And you're still proud to be a Republican??? (of course you wouldn't be reading this if you are...)

Op-Ed Columnist - Senator Bunning’s Universe -
March 5, 2010
Op-Ed Columnist
Senator Bunning’s Universe

So the Bunning blockade is over. For days, Senator Jim Bunning of Kentucky exploited Senate rules to block a one-month extension of unemployment benefits. In the end, he gave in, although not soon enough to prevent an interruption of payments to around 100,000 workers.

But while the blockade is over, its lessons remain. Some of those lessons involve the spectacular dysfunctionality of the Senate. What I want to focus on right now, however, is the incredible gap that has opened up between the parties. Today, Democrats and Republicans live in different universes, both intellectually and morally.

Take the question of helping the unemployed in the middle of a deep slump. What Democrats believe is what textbook economics says: that when the economy is deeply depressed, extending unemployment benefits not only helps those in need, it also reduces unemployment. That’s because the economy’s problem right now is lack of sufficient demand, and cash-strapped unemployed workers are likely to spend their benefits. In fact, the Congressional Budget Office says that aid to the unemployed is one of the most effective forms of economic stimulus, as measured by jobs created per dollar of outlay.

But that’s not how Republicans see it. Here’s what Senator Jon Kyl of Arizona, the second-ranking Republican in the Senate, had to say when defending Mr. Bunning’s position (although not joining his blockade): unemployment relief “doesn’t create new jobs. In fact, if anything, continuing to pay people unemployment compensation is a disincentive for them to seek new work.”

In Mr. Kyl’s view, then, what we really need to worry about right now — with more than five unemployed workers for every job opening, and long-term unemployment at its highest level since the Great Depression — is whether we’re reducing the incentive of the unemployed to find jobs. To me, that’s a bizarre point of view — but then, I don’t live in Mr. Kyl’s universe.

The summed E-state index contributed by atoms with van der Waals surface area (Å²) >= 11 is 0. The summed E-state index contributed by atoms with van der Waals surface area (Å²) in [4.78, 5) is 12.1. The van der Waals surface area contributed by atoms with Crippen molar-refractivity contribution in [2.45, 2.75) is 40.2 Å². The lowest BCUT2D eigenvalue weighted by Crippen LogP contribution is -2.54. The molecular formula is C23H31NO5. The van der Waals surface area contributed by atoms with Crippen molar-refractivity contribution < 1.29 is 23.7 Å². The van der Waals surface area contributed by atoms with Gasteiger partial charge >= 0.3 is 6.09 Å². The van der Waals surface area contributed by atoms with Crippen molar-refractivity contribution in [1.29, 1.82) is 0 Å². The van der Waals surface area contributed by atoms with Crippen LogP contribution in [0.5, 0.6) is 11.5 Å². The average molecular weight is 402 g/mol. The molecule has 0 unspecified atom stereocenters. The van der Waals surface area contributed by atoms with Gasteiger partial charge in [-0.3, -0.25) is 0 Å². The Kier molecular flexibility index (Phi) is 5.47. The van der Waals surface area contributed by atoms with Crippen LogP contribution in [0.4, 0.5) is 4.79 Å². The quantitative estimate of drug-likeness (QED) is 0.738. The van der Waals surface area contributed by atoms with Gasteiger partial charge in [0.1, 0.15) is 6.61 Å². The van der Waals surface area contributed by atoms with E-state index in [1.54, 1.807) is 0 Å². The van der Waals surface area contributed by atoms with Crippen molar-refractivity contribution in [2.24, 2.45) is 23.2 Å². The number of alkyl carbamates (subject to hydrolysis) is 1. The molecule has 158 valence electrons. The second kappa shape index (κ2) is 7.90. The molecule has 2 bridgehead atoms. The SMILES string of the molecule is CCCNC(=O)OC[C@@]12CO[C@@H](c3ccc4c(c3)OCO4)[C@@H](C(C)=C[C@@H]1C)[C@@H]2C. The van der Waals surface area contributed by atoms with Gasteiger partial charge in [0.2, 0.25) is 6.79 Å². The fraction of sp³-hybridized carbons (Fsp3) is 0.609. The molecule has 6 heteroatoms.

And the difference between the two universes isn’t just intellectual, it’s also moral.

Bill Clinton famously told a suffering constituent, “I feel your pain.” But the thing is, he did and does — while many other politicians clearly don’t. Or perhaps it would be fairer to say that the parties feel the pain of different people.

During the debate over unemployment benefits, Senator Jeff Merkley, a Democrat of Oregon, made a plea for action on behalf of those in need. In response, Mr. Bunning blurted out an expletive. That was undignified — but not that different, in substance, from the position of leading Republicans.

Consider, in particular, the position that Mr. Kyl has taken on a proposed bill that would extend unemployment benefits and health insurance subsidies for the jobless for the rest of the year. Republicans will block that bill, said Mr. Kyl, unless they get a “path forward fairly soon” on the estate tax.

Now, the House has already passed a bill that, by exempting the assets of couples up to $7 million, would leave 99.75 percent of estates tax-free. But that doesn’t seem to be enough for Mr. Kyl; he’s willing to hold up desperately needed aid to the unemployed on behalf of the remaining 0.25 percent. That’s a very clear statement of priorities.

So, as I said, the parties now live in different universes, both intellectually and morally. We can ask how that happened; there, too, the parties live in different worlds. Republicans would say that it’s because Democrats have moved sharply left: a Republican National Committee fund-raising plan acquired by Politico suggests motivating donors by promising to “save the country from trending toward socialism.” I’d say that it’s because Republicans have moved hard to the right, furiously rejecting ideas they used to support. Indeed, the Obama health care plan strongly resembles past G.O.P. plans. But again, I don’t live in their universe.

More important, however, what are the implications of this total divergence in views?

The answer, of course, is that bipartisanship is now a foolish dream. How can the parties agree on policy when they have utterly different visions of how the economy works, when one party feels for the unemployed, while the other weeps over affluent victims of the “death tax”?

Which brings us to the central political issue right now: health care reform. If Congress enacts reform in the next few weeks — and the odds are growing that it will — it will do so without any Republican votes. Some people will decry this, insisting that President Obama should have tried harder to gain bipartisan support. But that isn’t going to happen, on health care or anything else, for years to come.

Someday, somehow, we as a nation will once again find ourselves living on the same planet. But for now, we aren’t. And that’s just the way it is.